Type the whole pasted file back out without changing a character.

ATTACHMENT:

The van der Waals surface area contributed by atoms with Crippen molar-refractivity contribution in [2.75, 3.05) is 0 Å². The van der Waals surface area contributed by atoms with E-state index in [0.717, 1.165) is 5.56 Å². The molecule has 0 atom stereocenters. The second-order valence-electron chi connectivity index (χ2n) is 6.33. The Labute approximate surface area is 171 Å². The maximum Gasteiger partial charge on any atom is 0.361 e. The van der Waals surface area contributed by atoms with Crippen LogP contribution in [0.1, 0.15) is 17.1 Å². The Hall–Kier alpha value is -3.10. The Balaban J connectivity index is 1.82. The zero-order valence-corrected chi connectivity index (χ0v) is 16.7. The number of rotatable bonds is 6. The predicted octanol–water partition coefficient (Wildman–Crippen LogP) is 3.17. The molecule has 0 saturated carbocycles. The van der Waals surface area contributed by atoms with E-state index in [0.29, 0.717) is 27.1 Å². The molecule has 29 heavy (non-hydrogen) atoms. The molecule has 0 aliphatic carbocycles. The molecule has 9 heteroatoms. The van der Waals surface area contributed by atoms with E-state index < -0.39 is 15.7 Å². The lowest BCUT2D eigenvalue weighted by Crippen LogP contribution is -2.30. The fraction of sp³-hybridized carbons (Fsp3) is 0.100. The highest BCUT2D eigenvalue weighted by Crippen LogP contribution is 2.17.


The van der Waals surface area contributed by atoms with Crippen molar-refractivity contribution in [2.75, 3.05) is 0 Å². The van der Waals surface area contributed by atoms with E-state index in [0.717, 1.165) is 5.56 Å². The molecule has 0 atom stereocenters. The second-order valence-electron chi connectivity index (χ2n) is 6.33. The Labute approximate surface area is 171 Å². The maximum Gasteiger partial charge on any atom is 0.361 e. The van der Waals surface area contributed by atoms with Crippen LogP contribution in [0.1, 0.15) is 17.1 Å². The Hall–Kier alpha value is -3.10. The Balaban J connectivity index is 1.82. The zero-order valence-corrected chi connectivity index (χ0v) is 16.7. The number of rotatable bonds is 6. The predicted octanol–water partition coefficient (Wildman–Crippen LogP) is 3.17. The molecule has 0 saturated carbocycles. The van der Waals surface area contributed by atoms with E-state index in [0.29, 0.717) is 27.1 Å². The molecule has 29 heavy (non-hydrogen) atoms. The molecule has 0 aliphatic carbocycles. The molecule has 9 heteroatoms. The van der Waals surface area contributed by atoms with E-state index < -0.39 is 15.7 Å². The lowest BCUT2D eigenvalue weighted by Crippen LogP contribution is -2.30. The fraction of sp³-hybridized carbons (Fsp3) is 0.100. The highest BCUT2D eigenvalue weighted by Crippen LogP contribution is 2.17.